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Ask a room full of esports fans what they think about their hobby becoming an Olympic sport, and they will be divided…at best. But when it comes to the mainstream, something about giving gold medals to gamers seems to resonate. The Southeast Asian Games may not be a household name in sporting events, but its radical decision to include fantasy and sci-fi strategy battlers alongside badminton and martial arts will influence how the wider sporting community feels about esports and its place in future competitions.
As outlined in our recently published guide, there were six ‘events’ for the ‘sporting discipline’ of esports in the SEA Games: two exclusively mobile, two PC, one console, and one card game. The event itself was held in the 1,300 seat Filoil Flying V Centre, located in the Philippines city of San Juan. Entry was free, and the audience could either watch at home via Razer’s channels on Twitch or Youtube, or broadcasting channels which purchased the rights from the event’s official broadcaster, TV5.
“In addition, we featured the stories of the athletes from various countries – how they are preparing to represent their countries in the SEA Games,” Razer Head of Esports David Tse told The Esports Observer, adding that the company released its own landing page featuring match schedules, country groupings, and results.
“This first medal esports event indeed attracted more than just core gaming audience in the region, broadening the reach as the stream had reached 3.8M views, and peaked at more than 90K concurrent views.”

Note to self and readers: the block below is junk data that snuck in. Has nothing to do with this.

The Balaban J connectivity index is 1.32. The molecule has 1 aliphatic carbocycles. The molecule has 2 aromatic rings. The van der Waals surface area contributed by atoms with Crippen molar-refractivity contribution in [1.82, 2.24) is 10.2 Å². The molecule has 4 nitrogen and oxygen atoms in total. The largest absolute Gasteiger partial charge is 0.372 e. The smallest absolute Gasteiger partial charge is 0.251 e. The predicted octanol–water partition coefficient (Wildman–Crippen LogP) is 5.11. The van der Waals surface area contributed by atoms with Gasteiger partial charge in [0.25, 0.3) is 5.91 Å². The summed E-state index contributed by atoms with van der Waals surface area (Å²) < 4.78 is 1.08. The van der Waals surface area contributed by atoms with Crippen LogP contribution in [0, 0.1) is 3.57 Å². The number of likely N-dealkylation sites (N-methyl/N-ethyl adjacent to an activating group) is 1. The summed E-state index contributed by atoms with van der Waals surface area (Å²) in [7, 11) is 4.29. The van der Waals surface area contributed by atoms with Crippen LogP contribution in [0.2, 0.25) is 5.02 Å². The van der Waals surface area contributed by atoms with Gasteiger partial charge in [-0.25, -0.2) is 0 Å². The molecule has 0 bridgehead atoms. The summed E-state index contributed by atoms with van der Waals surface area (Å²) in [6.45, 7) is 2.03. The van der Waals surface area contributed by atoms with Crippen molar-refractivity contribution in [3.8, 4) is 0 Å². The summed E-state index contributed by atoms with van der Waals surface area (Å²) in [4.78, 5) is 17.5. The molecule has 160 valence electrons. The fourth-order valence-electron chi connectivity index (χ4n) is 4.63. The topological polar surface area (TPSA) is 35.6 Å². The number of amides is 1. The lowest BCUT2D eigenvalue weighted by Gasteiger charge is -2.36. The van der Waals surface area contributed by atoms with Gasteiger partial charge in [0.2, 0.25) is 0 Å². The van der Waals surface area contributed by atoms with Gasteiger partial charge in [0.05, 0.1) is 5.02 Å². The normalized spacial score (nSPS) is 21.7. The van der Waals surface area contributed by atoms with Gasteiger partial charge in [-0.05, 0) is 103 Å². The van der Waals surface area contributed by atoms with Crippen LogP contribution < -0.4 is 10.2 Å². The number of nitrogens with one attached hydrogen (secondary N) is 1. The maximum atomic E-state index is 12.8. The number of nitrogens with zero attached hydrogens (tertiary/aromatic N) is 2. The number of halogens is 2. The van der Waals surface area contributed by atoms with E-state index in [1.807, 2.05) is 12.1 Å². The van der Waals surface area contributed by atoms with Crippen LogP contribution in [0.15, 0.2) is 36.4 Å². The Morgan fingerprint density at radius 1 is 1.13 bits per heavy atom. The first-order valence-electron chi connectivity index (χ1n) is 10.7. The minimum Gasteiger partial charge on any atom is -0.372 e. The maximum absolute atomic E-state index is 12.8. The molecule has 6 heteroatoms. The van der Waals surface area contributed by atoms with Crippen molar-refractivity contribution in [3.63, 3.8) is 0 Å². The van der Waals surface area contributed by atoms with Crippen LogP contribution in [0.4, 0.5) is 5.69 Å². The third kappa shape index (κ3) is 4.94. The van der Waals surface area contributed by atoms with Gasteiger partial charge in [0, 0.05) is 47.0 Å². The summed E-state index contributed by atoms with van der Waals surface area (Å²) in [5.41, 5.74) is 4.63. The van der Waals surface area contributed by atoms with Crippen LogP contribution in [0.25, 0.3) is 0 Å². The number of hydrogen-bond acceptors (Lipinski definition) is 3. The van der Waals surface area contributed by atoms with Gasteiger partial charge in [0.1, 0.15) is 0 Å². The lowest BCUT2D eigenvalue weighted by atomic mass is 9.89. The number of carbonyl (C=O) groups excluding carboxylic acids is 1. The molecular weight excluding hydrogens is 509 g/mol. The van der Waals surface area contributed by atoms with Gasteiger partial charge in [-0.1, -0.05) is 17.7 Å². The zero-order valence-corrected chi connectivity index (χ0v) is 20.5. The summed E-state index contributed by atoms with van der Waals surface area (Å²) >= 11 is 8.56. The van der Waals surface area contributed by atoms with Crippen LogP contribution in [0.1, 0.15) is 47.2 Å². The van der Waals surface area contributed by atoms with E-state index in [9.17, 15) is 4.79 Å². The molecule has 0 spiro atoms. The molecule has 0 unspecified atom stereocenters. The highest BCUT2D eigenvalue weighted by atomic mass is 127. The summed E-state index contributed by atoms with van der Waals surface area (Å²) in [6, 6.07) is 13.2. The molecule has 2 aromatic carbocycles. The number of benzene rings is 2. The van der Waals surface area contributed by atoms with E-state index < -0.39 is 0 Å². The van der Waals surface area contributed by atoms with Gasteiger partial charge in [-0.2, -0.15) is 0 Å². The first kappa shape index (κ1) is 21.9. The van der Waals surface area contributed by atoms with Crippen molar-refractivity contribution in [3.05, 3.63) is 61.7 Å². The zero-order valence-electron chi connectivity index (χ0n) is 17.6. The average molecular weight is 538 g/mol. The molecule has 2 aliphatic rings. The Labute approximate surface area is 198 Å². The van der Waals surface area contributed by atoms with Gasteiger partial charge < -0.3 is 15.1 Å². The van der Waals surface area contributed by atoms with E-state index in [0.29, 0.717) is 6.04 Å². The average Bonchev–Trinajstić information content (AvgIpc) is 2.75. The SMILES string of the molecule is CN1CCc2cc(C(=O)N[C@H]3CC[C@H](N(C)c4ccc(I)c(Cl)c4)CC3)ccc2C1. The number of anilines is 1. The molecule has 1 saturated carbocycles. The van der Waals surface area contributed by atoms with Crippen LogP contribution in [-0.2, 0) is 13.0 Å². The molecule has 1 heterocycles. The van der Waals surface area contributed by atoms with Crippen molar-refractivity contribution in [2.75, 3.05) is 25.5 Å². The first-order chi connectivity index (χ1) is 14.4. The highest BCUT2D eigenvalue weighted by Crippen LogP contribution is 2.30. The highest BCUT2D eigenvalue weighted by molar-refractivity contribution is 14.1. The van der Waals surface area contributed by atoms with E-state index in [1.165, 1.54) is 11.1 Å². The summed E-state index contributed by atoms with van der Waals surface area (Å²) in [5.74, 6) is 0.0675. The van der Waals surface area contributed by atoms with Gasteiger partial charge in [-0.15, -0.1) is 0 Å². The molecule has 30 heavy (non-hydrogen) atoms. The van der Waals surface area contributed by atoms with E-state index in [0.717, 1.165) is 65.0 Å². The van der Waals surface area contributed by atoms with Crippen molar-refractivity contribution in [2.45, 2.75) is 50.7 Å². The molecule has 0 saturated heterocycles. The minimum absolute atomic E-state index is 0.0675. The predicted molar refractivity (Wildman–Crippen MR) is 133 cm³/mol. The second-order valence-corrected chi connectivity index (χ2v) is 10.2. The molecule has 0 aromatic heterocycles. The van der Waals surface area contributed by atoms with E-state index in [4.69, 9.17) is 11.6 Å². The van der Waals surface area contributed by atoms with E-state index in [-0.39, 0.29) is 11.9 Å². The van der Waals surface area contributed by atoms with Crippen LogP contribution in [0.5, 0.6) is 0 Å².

Razer is listed as a “gold” level partner of the SEA Games 2019, and had brand presence not just in the esports portion, but other sporting spectacles as well. Though they were not featured in-game for the esports segment, the SEA Games’ premium and gold partners (including MG and Philippine Airlines) also received logo placement in the San Juan arena.
Razer was presented as the games’ “official esports partner,” and held a booth that allowed attendees to try the company’s various products. Singtel was the sponsor of the Singapore national team, while Acer Predator gaming chairs were also used in the competition.
While Razer headsets, mice, and keyboards were used in the competition, the company’s gaming phones were not as “the most recent Arena of Valor update was required to be played on iOS,” Tse explained.